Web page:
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Ultracold Atoms

The advent of laser cooling some three decades ago produced trapped atomic gases at astoundingly low(sub-milli-Kelvin) temperatures, initiating the field of ultra-cold atomic physics. This field, recognized by two separate Nobel Prizes, has remained at the cutting-edge of physics research because these degenerate gases are pristine systems for exploring fundamental quantum phenomena.

for an introduction

A key factor in the progress made with these systems is the detailed understanding of atomic interactions and how they can be controlled. For example, using so-called Feshbach resonances, the interactions between atoms can be varied from being attractive to repulsive by adjusting the strength of an external magnetic field. This provides a unique control parameter to explore paradigmatic condensed matter physics such as superconductivity in strongly interacting gases. However, it is not possible to directly calculate atomic interaction potentials from first principles, and current understanding is provided by theoretical models that have been determined (and continue to be optimized) by comparison to experimental measurements.

Laser Based Collider for Ultracold atoms

We are presently developing a novel collider to perform high precision atomic physics measurements. Like the high-energy colliders used in particle physics, our apparatus will smash together bunches of atoms and analyze the spatial distribution of the scattered debris. However, our collider will operate
in a regime of extreme contrast: it will use samples of atoms at nano-Kelvin temperatures accelerated to pedestrian velocities of up to a meter per second. The full execution of this collider utilizes collaborations with theorists who have developed state-of-the-art calculations to extract key information from the experimental scattering patterns.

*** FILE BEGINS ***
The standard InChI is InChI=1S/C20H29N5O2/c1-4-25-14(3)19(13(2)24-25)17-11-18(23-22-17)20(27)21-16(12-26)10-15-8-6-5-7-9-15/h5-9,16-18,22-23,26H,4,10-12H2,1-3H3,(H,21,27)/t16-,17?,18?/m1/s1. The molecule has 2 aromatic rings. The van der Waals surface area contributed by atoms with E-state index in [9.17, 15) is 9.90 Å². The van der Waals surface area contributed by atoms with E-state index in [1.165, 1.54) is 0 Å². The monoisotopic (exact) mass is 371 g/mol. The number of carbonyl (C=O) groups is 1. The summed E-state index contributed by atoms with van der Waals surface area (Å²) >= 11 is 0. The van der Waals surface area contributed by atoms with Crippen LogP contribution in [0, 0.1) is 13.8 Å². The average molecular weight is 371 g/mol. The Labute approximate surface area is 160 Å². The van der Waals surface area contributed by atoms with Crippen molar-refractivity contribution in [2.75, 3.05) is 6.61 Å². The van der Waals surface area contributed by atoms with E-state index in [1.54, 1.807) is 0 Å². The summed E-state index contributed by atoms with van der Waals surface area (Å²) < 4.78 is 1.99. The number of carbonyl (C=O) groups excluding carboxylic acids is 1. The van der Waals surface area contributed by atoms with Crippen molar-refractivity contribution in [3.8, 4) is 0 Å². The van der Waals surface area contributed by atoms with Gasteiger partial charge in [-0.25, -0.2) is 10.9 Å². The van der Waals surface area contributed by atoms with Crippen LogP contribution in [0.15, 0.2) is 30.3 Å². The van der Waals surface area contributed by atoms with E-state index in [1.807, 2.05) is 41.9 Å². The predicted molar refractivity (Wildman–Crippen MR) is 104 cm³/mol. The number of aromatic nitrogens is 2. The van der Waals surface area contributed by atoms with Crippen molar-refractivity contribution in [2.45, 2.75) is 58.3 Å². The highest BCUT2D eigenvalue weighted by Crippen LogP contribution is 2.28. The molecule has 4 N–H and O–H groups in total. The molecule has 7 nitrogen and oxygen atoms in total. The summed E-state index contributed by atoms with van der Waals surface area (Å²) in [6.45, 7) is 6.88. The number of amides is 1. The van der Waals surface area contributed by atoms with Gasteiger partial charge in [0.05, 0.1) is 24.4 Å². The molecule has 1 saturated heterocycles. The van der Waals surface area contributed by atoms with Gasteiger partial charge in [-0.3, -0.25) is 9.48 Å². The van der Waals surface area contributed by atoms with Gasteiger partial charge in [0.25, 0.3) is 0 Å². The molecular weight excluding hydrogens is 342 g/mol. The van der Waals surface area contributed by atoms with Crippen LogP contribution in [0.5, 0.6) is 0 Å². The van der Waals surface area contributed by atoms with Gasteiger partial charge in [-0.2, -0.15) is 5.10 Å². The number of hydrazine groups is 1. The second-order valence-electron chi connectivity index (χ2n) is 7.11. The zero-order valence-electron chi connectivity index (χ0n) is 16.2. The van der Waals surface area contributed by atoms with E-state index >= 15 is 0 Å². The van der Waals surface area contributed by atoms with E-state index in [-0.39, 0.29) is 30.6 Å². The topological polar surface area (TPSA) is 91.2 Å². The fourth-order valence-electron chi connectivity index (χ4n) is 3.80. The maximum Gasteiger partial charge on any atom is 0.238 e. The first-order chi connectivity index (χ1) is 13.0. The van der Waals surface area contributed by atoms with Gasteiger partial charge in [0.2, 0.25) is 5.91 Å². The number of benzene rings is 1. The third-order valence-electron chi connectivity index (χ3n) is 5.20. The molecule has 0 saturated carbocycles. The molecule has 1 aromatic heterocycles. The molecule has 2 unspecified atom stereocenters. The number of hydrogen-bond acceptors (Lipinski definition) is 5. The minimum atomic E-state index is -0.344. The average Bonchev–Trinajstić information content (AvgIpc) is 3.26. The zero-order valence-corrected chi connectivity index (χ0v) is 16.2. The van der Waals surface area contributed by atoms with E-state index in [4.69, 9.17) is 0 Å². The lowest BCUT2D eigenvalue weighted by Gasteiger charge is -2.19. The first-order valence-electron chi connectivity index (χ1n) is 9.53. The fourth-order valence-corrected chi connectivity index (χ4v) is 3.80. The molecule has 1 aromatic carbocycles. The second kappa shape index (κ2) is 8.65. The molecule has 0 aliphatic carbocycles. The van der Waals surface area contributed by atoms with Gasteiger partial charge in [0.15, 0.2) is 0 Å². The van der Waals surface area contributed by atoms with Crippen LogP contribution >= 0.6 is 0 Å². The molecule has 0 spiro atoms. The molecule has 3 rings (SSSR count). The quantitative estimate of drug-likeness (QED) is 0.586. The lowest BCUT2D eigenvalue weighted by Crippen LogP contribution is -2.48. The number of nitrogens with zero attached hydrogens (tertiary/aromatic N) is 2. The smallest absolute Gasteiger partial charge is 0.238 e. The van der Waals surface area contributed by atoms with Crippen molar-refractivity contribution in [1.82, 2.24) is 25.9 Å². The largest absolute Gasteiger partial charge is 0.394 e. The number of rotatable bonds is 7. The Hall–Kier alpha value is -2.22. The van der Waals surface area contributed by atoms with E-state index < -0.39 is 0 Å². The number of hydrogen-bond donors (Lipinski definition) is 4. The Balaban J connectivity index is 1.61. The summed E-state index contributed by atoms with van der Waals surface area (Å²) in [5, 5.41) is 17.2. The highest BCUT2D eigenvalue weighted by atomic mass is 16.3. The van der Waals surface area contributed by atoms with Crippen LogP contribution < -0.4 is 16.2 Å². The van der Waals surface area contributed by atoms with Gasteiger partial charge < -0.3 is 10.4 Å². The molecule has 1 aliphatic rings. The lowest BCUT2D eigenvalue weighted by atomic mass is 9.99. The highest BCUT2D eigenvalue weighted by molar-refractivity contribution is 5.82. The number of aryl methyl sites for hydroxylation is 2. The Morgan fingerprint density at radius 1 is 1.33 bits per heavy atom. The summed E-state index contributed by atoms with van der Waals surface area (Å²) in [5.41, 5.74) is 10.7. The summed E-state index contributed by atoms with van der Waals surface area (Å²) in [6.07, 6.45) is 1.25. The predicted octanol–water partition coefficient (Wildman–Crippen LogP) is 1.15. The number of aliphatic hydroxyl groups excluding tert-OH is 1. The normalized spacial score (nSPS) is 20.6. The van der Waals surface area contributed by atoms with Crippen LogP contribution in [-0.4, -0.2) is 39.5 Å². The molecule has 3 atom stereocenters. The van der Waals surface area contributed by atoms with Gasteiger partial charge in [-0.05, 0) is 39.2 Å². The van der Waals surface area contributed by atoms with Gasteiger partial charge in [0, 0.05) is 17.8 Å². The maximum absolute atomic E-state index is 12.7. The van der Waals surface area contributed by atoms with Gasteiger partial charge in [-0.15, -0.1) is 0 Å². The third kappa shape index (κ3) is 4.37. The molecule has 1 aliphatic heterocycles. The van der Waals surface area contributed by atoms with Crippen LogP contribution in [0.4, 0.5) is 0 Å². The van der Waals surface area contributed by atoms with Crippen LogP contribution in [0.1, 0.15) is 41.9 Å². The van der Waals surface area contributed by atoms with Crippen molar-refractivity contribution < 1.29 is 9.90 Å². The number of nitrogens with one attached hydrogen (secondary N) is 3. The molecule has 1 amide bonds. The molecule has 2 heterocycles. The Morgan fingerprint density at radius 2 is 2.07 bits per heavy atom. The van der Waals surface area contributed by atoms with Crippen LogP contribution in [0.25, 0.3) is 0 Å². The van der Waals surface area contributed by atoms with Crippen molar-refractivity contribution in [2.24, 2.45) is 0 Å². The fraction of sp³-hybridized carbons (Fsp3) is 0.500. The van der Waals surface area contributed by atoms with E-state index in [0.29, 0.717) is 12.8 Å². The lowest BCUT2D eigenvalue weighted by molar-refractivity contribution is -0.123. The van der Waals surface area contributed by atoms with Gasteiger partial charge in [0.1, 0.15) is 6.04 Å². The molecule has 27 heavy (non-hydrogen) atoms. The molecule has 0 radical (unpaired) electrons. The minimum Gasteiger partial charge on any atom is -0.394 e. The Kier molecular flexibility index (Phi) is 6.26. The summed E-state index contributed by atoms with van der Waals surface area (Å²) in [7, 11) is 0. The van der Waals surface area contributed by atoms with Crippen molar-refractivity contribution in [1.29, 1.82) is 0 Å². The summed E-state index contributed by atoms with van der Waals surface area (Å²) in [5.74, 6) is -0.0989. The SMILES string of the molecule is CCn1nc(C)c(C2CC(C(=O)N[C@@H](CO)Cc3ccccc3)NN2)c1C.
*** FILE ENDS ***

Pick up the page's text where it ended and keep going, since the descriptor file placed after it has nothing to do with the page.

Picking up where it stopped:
This collider extends our previous magnetic collider experiments.

Achieved Milestones towards our research goal

Improved, reliable production of degenerate Fermi gas of K-40 (May 2014)

Image shows > 500,000 K-40 atoms at a temperature of 0.6 TF .

Quadruple BECs (May 2014)

Observation of the mixed spin channel Feshbach resonance near 9.1 G in Rb-87(March 2014)

Steerable optical tweezers (Jan 2014)


Click above to download high res image of our steerable tweezer system
Below: Splitting of ultracold atomic clouds

BECs in configurable time-averaged double-wells

Winding spin waves in a gas of ultracold Rubidium atoms

Image shows time-of-flight images of spin up and spin down atoms when separated by a Stern-Gerlach field after winding up a spin wave with a microwave field

Dispersive probing of Rabi oscillations on between the stretched hyperfine states of Rb87

New optical layout for dual species MOT

Homebuilt motorized rotation mounts for wave plates

Click here to see animation

Dispersive Interrogation of an ultracold atomic cloud during rf evaporation (October 2012)

We have used nondestructive laser probing to follow the central density evolution of a trapped atomic cloud during forced evaporative cooling. This was achieved in a heterodyne dispersive detection scheme. We propose to use this as a precursor measurement for predicting the atom number subsequent to evaporation and provide a simple experimental demonstration of the principle leading to a conditional reduction of classical number fluctuations.

Dispersive probing of Rb87 in a MOT using phase modulation spectroscopy (May 2012)

Making and Probing BECs with a single diode laser (February 2012)

Potassium MOT up running (January 2012)

Toptica DL Pro laser up running (October 2011)

We have received and installed our new commercial 780 nm diode laser.
This laser is intended to form the back bone in a new architecture for
cooling, repumper, pumper, and probe light in our experiment.

Making Movies (September 2011)

Click to watch

Laser based collider for ultracold rubidium atoms

First scattering observed in the optical collider (29 August 2011)

One of the first images of rubidium-87 atoms undergoing s-wave scattering in the new optical collider.

Crossed dipole trap aligned (?? August 2011)

Bose-Einstein condensate of 87Rb (23 July 2011)

One of the early shots of a Rubidium-87 BEC in the |2,2> state. Subsequently, we managed to make bigger, more pure BECs:

The cloud all the way on the left is a purely thermal cloud. A BEC emerges in the next cloud on the right. As we cool further, the thermal atoms disappear and we are left with an almost pure BEC.